The U.S. pork industry could profit handsomely from the higher prices that are accompanying shortages of pork products in Asia as African Swine Fever (ASF) sweeps China—the world’s biggest producer and market. However, America’s pork producers would be decimated if the disease were to gain a foothold here.
We’re asking all swine producers and anyone that works with U.S. pigs to reassess their on-farm biosecurity. Working together to keep African swine fever out of the U.S. is our top priority. On-farm biosecurity is crucial to keeping our pigs safe. #ASF pic.twitter.com/qAZJcv2pas
— Dept. of Agriculture (@USDA) October 17, 2019
ASF originated in East Africa before spreading, around 2007, to the Caucasus region that divides Europe from Asia. From there, the virus spread northwest into wild Europe and east into Asia. Home to half the world’s pig population, China’s pork industry has been devastated by the disease since the first cases were reported there last year. Pork makes up 70 percent of Chinese meat consumption, however, and consumers now have to switch to other sources of protein, such as chicken, as pork becomes unaffordable.
The increased price of pork in China has been held responsible for a spike in inflation in September, according to a report from the Swine Health Information Center (SHIC) at the University of Minnesota.
According to the UN Food and Agriculture Organization (FAO), some 5 million pigs have died or been culled across Asia. Efforts to stop the spread of the disease have proved fruitless so far. The disease is now found throughout China as well as in Burma, Vietnam, Laos, North and South Korea, the Philippines, and even in East Timor—just over 400 miles from the city of Darwin on Australia’s northern coast.
ASF is a highly contagious disease that causes fever and internal bleeding, with some strains exhibiting a 100 percent fatality rate for domestic and feral pigs. There is no approved vaccine against ASF and no cure. The disease is also regarded as being ‘hardy,’ or extremely resistant to the environment, making it capable of surviving for extended periods in feedstuffs, frozen carcasses, or hunting trophies, for example. While the disease is highly contagious among pigs, it cannot be passed on to humans, so it poses neither a disease risk, nor is it a food safety issue. The disease has never been confirmed in North America.
The virus spreads by hitching a ride on the shoes and clothing of people who have come in contact with infected material—such as swine feces or offal, also pork products imported (or smuggled) in from affected areas overseas. Feral pigs, wild boar, warthogs, and the ticks and parasites they carry are also of concern as is contamination from vehicles, including the slurry and infectious material stuck to tires.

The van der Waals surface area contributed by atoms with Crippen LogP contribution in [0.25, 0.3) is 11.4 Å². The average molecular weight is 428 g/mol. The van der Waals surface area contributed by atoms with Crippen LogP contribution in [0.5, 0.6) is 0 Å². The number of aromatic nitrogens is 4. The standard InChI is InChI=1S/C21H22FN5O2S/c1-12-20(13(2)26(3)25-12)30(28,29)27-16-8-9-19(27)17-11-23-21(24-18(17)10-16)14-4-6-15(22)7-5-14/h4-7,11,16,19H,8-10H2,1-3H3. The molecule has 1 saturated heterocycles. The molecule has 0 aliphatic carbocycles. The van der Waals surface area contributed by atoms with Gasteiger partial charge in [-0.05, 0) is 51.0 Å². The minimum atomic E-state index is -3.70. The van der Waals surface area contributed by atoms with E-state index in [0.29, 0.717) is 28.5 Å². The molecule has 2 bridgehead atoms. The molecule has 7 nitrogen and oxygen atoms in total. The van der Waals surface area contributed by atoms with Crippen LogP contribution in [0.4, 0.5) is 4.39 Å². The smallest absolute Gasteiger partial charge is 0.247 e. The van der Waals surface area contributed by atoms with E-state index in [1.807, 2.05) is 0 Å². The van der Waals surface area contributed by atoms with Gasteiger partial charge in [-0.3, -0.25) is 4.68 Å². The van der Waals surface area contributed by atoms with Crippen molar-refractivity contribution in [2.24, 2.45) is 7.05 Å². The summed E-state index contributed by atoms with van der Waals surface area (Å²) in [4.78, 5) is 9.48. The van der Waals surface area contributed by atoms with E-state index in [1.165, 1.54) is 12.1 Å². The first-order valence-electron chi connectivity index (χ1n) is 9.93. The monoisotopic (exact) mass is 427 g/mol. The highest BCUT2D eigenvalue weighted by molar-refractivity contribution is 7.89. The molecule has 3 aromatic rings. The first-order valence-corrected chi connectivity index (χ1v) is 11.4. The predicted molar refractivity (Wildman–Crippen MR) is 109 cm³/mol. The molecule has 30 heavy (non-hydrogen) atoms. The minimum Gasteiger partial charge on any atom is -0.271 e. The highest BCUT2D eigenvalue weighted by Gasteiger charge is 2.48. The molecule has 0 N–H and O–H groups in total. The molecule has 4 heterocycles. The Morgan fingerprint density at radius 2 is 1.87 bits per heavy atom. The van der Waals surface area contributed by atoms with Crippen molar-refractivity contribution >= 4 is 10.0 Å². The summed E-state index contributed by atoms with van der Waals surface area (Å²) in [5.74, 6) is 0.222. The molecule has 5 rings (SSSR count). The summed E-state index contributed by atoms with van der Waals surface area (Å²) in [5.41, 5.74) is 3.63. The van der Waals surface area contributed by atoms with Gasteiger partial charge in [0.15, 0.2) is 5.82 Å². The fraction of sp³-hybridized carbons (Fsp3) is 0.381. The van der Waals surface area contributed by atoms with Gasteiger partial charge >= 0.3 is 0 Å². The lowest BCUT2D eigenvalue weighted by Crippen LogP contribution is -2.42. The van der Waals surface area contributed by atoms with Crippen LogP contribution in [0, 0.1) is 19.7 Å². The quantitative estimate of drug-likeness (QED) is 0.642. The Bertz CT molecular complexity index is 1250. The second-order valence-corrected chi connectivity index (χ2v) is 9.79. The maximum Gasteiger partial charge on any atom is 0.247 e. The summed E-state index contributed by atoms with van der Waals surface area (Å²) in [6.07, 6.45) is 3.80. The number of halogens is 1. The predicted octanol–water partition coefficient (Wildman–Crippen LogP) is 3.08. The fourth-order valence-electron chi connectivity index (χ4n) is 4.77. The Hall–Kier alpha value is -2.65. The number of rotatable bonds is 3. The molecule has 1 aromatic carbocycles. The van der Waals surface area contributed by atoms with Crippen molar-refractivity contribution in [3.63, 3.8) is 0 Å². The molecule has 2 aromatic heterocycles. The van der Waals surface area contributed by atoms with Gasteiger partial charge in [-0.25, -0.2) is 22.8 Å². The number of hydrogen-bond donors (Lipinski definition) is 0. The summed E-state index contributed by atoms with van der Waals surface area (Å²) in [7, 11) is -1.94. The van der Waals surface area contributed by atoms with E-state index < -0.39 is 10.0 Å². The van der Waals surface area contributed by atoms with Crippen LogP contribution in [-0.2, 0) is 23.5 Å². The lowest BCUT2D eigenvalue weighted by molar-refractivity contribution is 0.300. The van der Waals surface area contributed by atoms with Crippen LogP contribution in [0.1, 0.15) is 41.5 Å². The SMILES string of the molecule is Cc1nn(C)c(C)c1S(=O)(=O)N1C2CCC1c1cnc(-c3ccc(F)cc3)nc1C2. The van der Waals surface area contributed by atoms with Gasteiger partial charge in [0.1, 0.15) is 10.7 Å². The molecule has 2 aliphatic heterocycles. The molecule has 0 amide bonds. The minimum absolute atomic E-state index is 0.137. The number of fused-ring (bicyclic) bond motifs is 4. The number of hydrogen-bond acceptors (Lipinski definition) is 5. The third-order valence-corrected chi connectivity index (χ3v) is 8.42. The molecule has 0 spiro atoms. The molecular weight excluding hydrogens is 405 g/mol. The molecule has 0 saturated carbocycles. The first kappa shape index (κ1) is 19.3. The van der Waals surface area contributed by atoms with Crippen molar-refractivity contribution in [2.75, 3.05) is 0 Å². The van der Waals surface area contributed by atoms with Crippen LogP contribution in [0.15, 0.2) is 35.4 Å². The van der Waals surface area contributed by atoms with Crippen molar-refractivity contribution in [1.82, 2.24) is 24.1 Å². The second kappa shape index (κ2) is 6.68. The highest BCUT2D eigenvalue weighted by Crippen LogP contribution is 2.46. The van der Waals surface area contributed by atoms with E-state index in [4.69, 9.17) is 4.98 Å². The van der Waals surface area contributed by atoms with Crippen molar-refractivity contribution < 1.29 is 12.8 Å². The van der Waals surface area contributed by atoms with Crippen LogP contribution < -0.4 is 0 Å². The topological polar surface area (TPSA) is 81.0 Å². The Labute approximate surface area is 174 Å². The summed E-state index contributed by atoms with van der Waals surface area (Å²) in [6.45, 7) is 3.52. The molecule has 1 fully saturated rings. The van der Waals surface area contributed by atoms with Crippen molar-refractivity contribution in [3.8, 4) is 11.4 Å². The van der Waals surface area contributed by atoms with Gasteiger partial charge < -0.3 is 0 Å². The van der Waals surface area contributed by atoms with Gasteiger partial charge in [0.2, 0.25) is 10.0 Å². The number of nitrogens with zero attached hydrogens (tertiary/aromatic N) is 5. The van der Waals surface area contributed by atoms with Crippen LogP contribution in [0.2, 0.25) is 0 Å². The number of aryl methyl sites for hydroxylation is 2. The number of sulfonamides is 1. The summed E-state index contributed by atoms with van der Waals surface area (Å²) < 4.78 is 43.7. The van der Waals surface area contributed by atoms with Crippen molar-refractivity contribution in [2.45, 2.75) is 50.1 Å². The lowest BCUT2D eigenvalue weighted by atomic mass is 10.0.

According to Andres Perez, Director of the Center for Animal Health and Food Safety at the University of Minnesota, farmers in developing countries tend to try to sell their pigs if ASF is detected in their region, as compensation payments are often insufficient if available at all. The problem is exacerbated if some farmers then smuggle or transport their pigs to markets further away from home, spreading the disease into new regions.
The Massive Risk to US Industry
According to the Animal and Plant Health Inspection Service (APHIS) of the U.S. Department of Agriculture (USDA), “ASF is a devastating, deadly disease that would have a significant impact on the U.S. livestock producers, their communities and the economy if it was found here. There is no treatment or vaccine available for this disease. The only way to stop this disease is to depopulate all affected or exposed swine herds.
“USDA is working closely with other federal and state agencies, the swine industry, and producers to take the necessary actions to protect our nation’s pigs and keep this disease out. This group is also actively preparing to respond if ASF were ever detected in the U.S.”
The National Pork Producers Council (NPPC) states that over 60,000 American pork producers market more than 115 million hogs annually, producing some 2.2 million tons of pork and pork-related product each year. This activity provides a total gross income of more than $20 billion and supports over half a million jobs—many in rural areas, according to the council.